Besides spreading potentially dangerous misinformation — in 2016, a Pizzagate-adherent named Edgar Welch fired an AR-15 inside the Washington-based Comet Ping Pong pizzeria at the center of the conspiracy — experts warn these types of online campaigns undermine the good work of activists.
The Times’ report quoted activists within anti-human trafficking campaigns who said the increased attention the hashtag brings to the cause is overshadowed by the false reports and partisan exploitation of the work.
The Polaris Project, which has worked to end human trafficking since 2002, had to put out a statement in late July to request people stop calling with unsubstantiated claims. They were receiving calls related to a baseless theory that Wayfair, an online furniture company, was trafficking children.
“The extreme volume of these contacts,” the statement says, “has made it more difficult for the Trafficking Hotline to provide support and attention to others who are in need of help.”
#Kony2012 and raising awareness
Even when online slacktivism isn’t actively causing harm to a cause, there are few examples of it doing much good. Likely the most infamous example of slacktivism occurred eight years ago in the form of #Kony2012.
That campaign, which was launched with a 30-minute viral video, sought to spread awareness of Ugandan warlord Joseph Kony and his child soldiers. The campaign, aimed at ending the practice of using child soldiers, spread rapidly across social media.
As well-meaning as the people involved might have been, the cause of the video and online campaign was ill-conceived. For one, Kony had been forced out of Uganda in 2006. Also, the viral video suggested that Kony had a massive army of thousands. While it was true Kony had kidnapped thousands of children during his reign of terror, by 2012, his forces numbered in the hundreds.
Furthermore, there were also questions raised about the legitimacy of Invisible Children, the charity that created the viral video and was raising money to address the problem.
Invisible Children insisted it was merely attempting to raise awareness about an issue that was still a problem in parts of Africa, even if Uganda specifically wasn’t at risk.
Is raising awareness useful?
In 2010, Psychology Today said online activism was effective in two ways. It made it easier to raise awareness about important causes and it also made individuals feel more involved and connected to the world.
“[Social media activism] allows us to feel a level of involvement in events we might not otherwise feel (or possibly have even heard of.)”
Yet, there is still the question of whether awareness raising does much more than make the individual feel good about themselves.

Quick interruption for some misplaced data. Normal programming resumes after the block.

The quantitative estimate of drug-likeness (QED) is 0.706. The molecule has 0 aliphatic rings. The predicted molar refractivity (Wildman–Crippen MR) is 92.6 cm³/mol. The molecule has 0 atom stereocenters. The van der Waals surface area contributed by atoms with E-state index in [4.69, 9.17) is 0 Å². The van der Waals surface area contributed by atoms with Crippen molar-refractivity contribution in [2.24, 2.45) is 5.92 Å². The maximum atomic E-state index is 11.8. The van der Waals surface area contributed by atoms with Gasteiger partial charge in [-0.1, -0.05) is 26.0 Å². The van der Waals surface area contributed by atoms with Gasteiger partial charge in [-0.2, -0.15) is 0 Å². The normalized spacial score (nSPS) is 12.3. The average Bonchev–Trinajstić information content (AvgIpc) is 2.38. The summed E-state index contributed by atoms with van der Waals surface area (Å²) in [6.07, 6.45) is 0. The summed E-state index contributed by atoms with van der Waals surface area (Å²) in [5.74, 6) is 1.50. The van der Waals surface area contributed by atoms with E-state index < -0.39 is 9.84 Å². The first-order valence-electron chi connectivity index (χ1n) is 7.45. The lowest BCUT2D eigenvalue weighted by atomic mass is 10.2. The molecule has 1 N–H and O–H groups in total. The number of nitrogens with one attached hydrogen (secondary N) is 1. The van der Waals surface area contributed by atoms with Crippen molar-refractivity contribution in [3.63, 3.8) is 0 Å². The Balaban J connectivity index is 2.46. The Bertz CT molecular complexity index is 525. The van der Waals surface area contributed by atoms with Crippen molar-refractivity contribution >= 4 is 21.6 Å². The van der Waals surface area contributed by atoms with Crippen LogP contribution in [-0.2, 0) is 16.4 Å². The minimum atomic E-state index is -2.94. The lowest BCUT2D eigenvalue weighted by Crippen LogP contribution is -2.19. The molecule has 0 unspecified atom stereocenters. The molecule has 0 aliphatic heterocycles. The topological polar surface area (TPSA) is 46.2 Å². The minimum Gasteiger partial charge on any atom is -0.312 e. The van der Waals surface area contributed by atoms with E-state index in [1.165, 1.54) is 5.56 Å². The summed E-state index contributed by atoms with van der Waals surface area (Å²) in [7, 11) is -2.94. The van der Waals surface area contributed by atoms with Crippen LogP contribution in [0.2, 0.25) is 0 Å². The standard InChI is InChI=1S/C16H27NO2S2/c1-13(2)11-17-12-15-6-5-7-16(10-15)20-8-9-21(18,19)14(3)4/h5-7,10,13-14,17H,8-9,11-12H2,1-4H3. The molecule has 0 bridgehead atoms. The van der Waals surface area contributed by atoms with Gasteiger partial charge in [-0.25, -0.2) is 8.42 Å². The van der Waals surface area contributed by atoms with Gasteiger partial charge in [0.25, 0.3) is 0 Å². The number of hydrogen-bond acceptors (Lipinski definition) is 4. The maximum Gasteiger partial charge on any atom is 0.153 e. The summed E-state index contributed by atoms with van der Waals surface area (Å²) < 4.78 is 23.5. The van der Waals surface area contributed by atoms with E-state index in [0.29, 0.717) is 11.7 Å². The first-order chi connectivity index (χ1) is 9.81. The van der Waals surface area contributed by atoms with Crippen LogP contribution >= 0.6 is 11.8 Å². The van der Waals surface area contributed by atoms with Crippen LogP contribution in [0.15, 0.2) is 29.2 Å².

In 2010, there was a Facebook campaign asking people to change their profile picture to a cartoon character to bring awareness to child abuse. The campaign went viral, but since no direct action was called for in the campaign, it had little practical effect.
Incidences of child abuse in the United States remained steady throughout most of the 2010s.
Black Lives Matter and the Arab Spring
Not all online activism is ineffective. The Black Lives Matter movement started as a hashtag in 2013 after the man who shot Trayvon Martin was acquitted. Seven years later, the movement has exploded across the country — sometimes literally — in mass protests and marches. The movement advocates for the end of police brutality and justice for victims of police violence.
For the three women who launched the movement — and the numerous activists who have joined it since — Twitter, especially, has been a beneficial tool.
As Wired explained in 2015, “If you want to mobilize a ton of people you might not know and you do want the whole world to talk about it: Twitter.”
However, one of the leaders of the movement, DeRay McKesson, challenges the idea that social media is what gave the movement strength. In an interview with The Atlantic in 2016, McKesson said seeing “broken bodies” and the visceral evidence of police brutality is what moved people. “A hashtag didn’t call us into the street.”
In 2011, the Arab Spring became perhaps the first major social movement ignited by social media to have a substantial, visible impact in the world. The Arab Spring was a protest movement consisting of citizens throughout the Middle East who wanted democracy and were united by social media. Among the Arab Spring’s biggest achievements was ending the dictatorship of Egyptian President Hosni Mubarak.
Yet, nearly a decade on, the consensus is that the Arab Spring failed. It did not bring widespread democracy to the region. Overthrown dictators were merely replaced by different authoritarian leaders.
Like so many social media movements before it, the Arab Spring briefly trended, then faded from the world’s attention. And when the dust had settled, little had fundamentally changed.
Originally published at https://themilsource.com on August 23, 2020.